3) The Action 52 cart. It looks pretty cool. It is clear with instead of traditional label art is a semi-translucent sticker of the art found on the manual, sticker and back of the box. Because it's almost invisible here, it will be further discussed in other sections where it is more visible. Actually a non-laughable showpiece.
4) The Action 52 instruction booklet. It's actually an impressive little number in the page department clocking in at nearly 60. The very first page is a quite detailed account (see: strict) warranty (to ensure many loopholes) protecting the game. One can only wonder how these guys would've handled a bum cart ("No, that's not an unfixable bug, that's how it's supposed to be! And, it's in half the games here!")
Most of those pages in the manual, though, are occupied by descriptions and instructions of each game. The descriptions are printed in some five different languages, including what I will assume is Flemish and Arabic. Yes, out of the handful of game system owners whose preferred language is Arabic, these guys assumed enough of them would see the manual in order to merit a special slot for them. The descriptions of the games look as if they were written by a remedial sixth grade English class. I'm not going to transcribe this thing, but several are the mavericks who have gone through the copyright-infringing process, and if you're interested in a good laugh, do a quick search for it.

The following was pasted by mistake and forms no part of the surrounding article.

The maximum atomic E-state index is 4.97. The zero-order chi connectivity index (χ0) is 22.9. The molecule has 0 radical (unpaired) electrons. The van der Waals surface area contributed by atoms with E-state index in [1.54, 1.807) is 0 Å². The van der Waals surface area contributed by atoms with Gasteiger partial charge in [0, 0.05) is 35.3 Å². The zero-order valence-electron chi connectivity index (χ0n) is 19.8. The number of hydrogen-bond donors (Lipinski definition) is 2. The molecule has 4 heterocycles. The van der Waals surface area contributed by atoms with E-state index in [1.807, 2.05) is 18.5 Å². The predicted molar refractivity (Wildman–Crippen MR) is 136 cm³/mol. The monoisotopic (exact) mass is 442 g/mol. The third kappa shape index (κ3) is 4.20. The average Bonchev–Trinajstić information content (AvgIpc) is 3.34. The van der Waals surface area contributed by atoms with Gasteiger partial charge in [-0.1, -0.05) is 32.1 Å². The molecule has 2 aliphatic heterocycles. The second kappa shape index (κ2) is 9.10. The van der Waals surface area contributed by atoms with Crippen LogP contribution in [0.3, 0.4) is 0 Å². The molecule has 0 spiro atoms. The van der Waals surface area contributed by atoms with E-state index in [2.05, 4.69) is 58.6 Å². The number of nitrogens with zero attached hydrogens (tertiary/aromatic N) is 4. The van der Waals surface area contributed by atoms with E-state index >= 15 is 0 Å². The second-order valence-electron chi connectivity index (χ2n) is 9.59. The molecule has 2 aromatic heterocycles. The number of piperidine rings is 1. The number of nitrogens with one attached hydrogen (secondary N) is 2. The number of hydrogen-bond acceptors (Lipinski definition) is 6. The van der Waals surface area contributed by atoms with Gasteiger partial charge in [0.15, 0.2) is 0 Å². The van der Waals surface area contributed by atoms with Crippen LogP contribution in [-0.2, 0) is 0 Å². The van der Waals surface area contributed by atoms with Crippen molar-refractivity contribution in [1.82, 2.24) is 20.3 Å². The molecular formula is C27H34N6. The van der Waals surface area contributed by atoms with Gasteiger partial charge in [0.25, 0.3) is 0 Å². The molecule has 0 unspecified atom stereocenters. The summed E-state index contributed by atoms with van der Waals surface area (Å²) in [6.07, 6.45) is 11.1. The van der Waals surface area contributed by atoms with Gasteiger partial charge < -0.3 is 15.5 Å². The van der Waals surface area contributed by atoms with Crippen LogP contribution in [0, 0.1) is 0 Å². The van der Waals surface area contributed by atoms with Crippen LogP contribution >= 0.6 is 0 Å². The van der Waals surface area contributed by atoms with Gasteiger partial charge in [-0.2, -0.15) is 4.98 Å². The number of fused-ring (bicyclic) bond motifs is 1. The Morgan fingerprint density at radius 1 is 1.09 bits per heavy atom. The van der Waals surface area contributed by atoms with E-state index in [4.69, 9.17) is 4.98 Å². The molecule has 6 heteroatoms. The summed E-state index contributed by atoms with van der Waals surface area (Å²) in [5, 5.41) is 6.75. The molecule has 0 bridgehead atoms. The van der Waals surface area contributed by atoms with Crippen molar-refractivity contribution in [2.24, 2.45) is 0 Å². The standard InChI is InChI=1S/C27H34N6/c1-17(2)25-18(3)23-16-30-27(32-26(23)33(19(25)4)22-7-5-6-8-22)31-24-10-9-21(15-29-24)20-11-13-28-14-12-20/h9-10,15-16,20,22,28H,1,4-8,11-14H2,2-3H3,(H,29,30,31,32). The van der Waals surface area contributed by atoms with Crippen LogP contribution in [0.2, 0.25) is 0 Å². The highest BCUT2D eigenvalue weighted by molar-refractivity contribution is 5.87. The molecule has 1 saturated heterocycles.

It is also here in the manual were you can find Active has openly and repeatedly done the unthinkable: they've reversed the functions of the 'A' and 'B' buttons. 'A' does the firing or the equivalent act and 'B' does the jumping for games in this collection. "Uh-huh," says the devil-horned high-ranking Active Enterprises suit, "you're going to have to readjust your gameplay schemata, one that has been crafted and refined through years of non-shitty NES platformers, just for our games." It takes one who has dedicated a formidable amount of time to NES gaming (and because you've read this far in an Action 52 feature, I have no reason to believe you don't fit the said requirement) in order to appreciate the level of blasphemy involved. There is no foreseeable reason Active couldn't have conformed to the mold other than for the sake of being different (perhaps it's their idea of innovation), and like everything different for this reason, Action 52 deserves the old fork in the eye for this.
On the booklet's final page we have a checklist of all the games here. Active asks for which games will you be needing additional help. I guess this adds somewhat of a human element to the process since it's assumed somebody from Active will be looking at and reading your message. Of course, I don't know who in their right mind would have Action 52 (or a single game from it) on their minds long enough to wait the four to eight week transaction process, the time it usually takes one of these things to transpire, out. I would like to see their idea of helpful hints, though.